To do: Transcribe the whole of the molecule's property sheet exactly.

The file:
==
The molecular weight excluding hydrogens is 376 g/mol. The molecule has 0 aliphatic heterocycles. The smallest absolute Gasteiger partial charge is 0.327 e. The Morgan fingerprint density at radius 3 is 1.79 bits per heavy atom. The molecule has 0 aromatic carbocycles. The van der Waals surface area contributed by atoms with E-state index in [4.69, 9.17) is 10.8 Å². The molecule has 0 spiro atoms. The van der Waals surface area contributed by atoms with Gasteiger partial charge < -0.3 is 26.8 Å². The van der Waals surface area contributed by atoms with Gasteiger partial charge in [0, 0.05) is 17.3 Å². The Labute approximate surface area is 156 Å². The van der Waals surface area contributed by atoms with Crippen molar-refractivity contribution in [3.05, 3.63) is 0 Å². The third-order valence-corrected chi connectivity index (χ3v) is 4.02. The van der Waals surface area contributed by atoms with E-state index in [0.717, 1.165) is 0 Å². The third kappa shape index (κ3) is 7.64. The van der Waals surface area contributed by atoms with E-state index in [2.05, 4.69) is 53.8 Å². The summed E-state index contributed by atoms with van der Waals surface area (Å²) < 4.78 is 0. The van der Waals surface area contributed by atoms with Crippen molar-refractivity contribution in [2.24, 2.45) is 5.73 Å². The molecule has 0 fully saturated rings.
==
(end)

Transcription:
The molecular weight excluding hydrogens is 376 g/mol. The molecule has 0 aliphatic heterocycles. The smallest absolute Gasteiger partial charge is 0.327 e. The Morgan fingerprint density at radius 3 is 1.79 bits per heavy atom. The molecule has 0 aromatic carbocycles. The van der Waals surface area contributed by atoms with E-state index in [4.69, 9.17) is 10.8 Å². The molecule has 0 spiro atoms. The van der Waals surface area contributed by atoms with Gasteiger partial charge < -0.3 is 26.8 Å². The van der Waals surface area contributed by atoms with Gasteiger partial charge in [0, 0.05) is 17.3 Å². The Labute approximate surface area is 156 Å². The van der Waals surface area contributed by atoms with Crippen molar-refractivity contribution in [3.05, 3.63) is 0 Å². The third-order valence-corrected chi connectivity index (χ3v) is 4.02. The van der Waals surface area contributed by atoms with E-state index in [0.717, 1.165) is 0 Å². The third kappa shape index (κ3) is 7.64. The van der Waals surface area contributed by atoms with E-state index in [2.05, 4.69) is 53.8 Å². The summed E-state index contributed by atoms with van der Waals surface area (Å²) < 4.78 is 0. The van der Waals surface area contributed by atoms with Crippen molar-refractivity contribution in [2.24, 2.45) is 5.73 Å². The molecule has 0 fully saturated rings.